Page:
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Fans of Victorian Steampunk will be pleased to hear that there is new miniatures game building up momentum over on Kickstarter. Infamy: Welcome to the Big Smoke is a tabletop skirmish game set in an alternate reality of 19th Century London. I caught up with James Griffiths, the man behind Infamy Miniatures, to discuss his campaign.

PH: Hello James, first of all let me thank you for talking with us at Talk Wargaming. What can you tell us more about your Kickstarter project Infamy: Welcome to the Big Smoke?

It’s a campaign that’s been a good few years in the making. I’d built up a little bespoke range of miniatures over the previous few years and had been selling them online and at shows. However, through the end of 2013 and into 2014 it’s become something more serious and focused. I’ve invested more, developed the range, started to expand greatly on the world that the characters live in, and made a skirmish game. The Kickstarter is the culmination of all that and it’s going really amazingly well.

PH: So of all of the potential Steam punk settings that you could of chose from what drew you to Victorian London?

It’s a very iconic city and, being English, it seemed logical to me to go for a place close to home. There are many interesting characters from history and literature based around London and I could come up with good justifications for others to move to the capital too.

PH: The characters and environments you have created definitely have a darker tone to them. Even those traditionally seen as ‘good’, Dr Watson for example. What encouraged to the explore the more sinister aspects of these characters?

I think it’s through the nature of wanting conflict (to facilitate the game) that you start to look for reasons people would be fighting. As is always the case, that pretty much comes down to greed, politics and religion. These are all things with darkness and sinister elements to them. There are certainly opposing forces of good, and a lot of grey areas in the world of Infamy: Welcome to The Big Smoke, but at the moment I’m paying particular attention to gangland scuffles. These folks have rather different drive and motivation to ‘the normal folks’ in the city and it can seem pretty dark. There’s still a lot of dark humour in the world though and that’s very apparent in all of the writing and background that myself and Dave Allen have been working on developing.

PH: As for the miniatures themselves, the examples we have seen so far are packed full of detail. Is this the reasoning behind opting for Resin cast in  32mm scale? 

Yeah, high-quality resin is the best way to convey the detail in the sculpts without a doubt. 32mm scale is fairly normal to me. Ranges that I grew up with, particularly GW, have had so much scale creep over the years that I barely noticed as their minis grew taller and taller! ;) Infamy miniatures are all true scale, so they look more realistic than heroic models, and the few extra millimeters just gives a little more room for the sculptors to show off their mad skills!

PH: As a table-top game,  how does Infamy stack up against others? Could you draw parallels to other skirmish games such as Malifaux and if so what makes Infamy stand out?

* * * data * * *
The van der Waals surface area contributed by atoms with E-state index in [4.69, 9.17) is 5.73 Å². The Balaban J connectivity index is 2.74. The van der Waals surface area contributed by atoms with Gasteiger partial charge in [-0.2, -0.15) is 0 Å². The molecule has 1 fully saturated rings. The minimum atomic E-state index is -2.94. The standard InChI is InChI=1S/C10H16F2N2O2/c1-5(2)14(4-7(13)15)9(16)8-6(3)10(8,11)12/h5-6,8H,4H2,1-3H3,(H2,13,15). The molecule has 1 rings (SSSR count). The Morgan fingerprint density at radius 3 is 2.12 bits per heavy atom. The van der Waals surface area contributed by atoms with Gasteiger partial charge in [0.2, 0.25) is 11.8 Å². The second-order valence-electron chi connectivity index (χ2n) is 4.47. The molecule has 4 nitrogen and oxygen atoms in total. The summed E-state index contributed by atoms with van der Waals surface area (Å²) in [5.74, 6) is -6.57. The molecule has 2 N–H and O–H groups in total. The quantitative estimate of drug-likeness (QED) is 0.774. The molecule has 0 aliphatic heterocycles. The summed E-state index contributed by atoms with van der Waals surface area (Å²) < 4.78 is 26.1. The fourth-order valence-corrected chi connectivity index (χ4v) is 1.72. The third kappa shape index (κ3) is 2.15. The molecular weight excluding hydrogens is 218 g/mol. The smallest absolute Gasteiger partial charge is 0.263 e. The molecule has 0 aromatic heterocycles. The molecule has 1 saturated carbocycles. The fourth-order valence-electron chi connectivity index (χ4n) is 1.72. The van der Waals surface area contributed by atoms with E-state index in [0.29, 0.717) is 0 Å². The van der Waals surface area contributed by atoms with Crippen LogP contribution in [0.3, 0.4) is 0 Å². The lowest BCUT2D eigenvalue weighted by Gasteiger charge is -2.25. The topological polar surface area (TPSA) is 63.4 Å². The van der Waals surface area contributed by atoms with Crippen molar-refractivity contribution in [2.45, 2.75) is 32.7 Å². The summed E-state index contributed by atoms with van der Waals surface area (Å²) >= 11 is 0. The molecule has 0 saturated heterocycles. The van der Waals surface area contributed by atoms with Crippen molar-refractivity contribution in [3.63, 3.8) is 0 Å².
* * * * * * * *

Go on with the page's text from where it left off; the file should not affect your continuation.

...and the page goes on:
Infamy: Welcome to The Big Smoke is a skirmish game, played between gangs that are led by a Kingpin (Holmes, Talullah Belle, The Toad, etc.) and consist of just a few characters. There are no faceless grunts, they all have names and personalities and skills that compliment that. The gangs and gameplay has a lot of depth and many different synergies can be experimented with.

As far as playing, it’s an alternating activation sequence game and attacks are resolved through opposed dice rolls. What really makes the game more unique though is the way that a playing card ‘blackjack’ system is used to determine your characters’ efficiency each turn. Each model is dealt an up and a down card at the start of the turn. The closer these are to 21, the more and devastating skills they will be able to use. Decks can be manipulated to ensure the right models have the right amount of power by ‘twisting’ – drawing another card. This can move your total closer to 21. However, if you go above 21 by twisting your abilities in attack rapidly decrease. This brings in risk reward management. Add in the importance of suits, with each one representing one of the four specialisms in the game – Strength, Skill, Intelligence and Technology – and things get more diverse and interesting. Finally, it is also a viable tactic, if you’re about to be slammed in combat, to intentionally bust your hand and go as far over 21 as possible. This will mean you will be ineffective at attacking that turn, however, by busting your defensive ability increases. Again, the risk reward factor kicks in.

PH: Your Kickstarter Campaign has already achieved its target and is well on its way to racing past all of your stretch goals. How will this tsunami of support affect the project? 

It means that I can continue adding very cool models as stretch goals! I’ve already added loads of new minis and I have a few more waiting to hopefully join them. It also means more players, so more great feedback on the rules when the living rulebook is launched online and gamers can start to test out games. It will make for a more balanced and exciting game.

If you would like to contribute towards Infamy there is still time! The project has already been funded and ends on the 10 August so get your pledges in fast. The Kickstarter page can be found HERE

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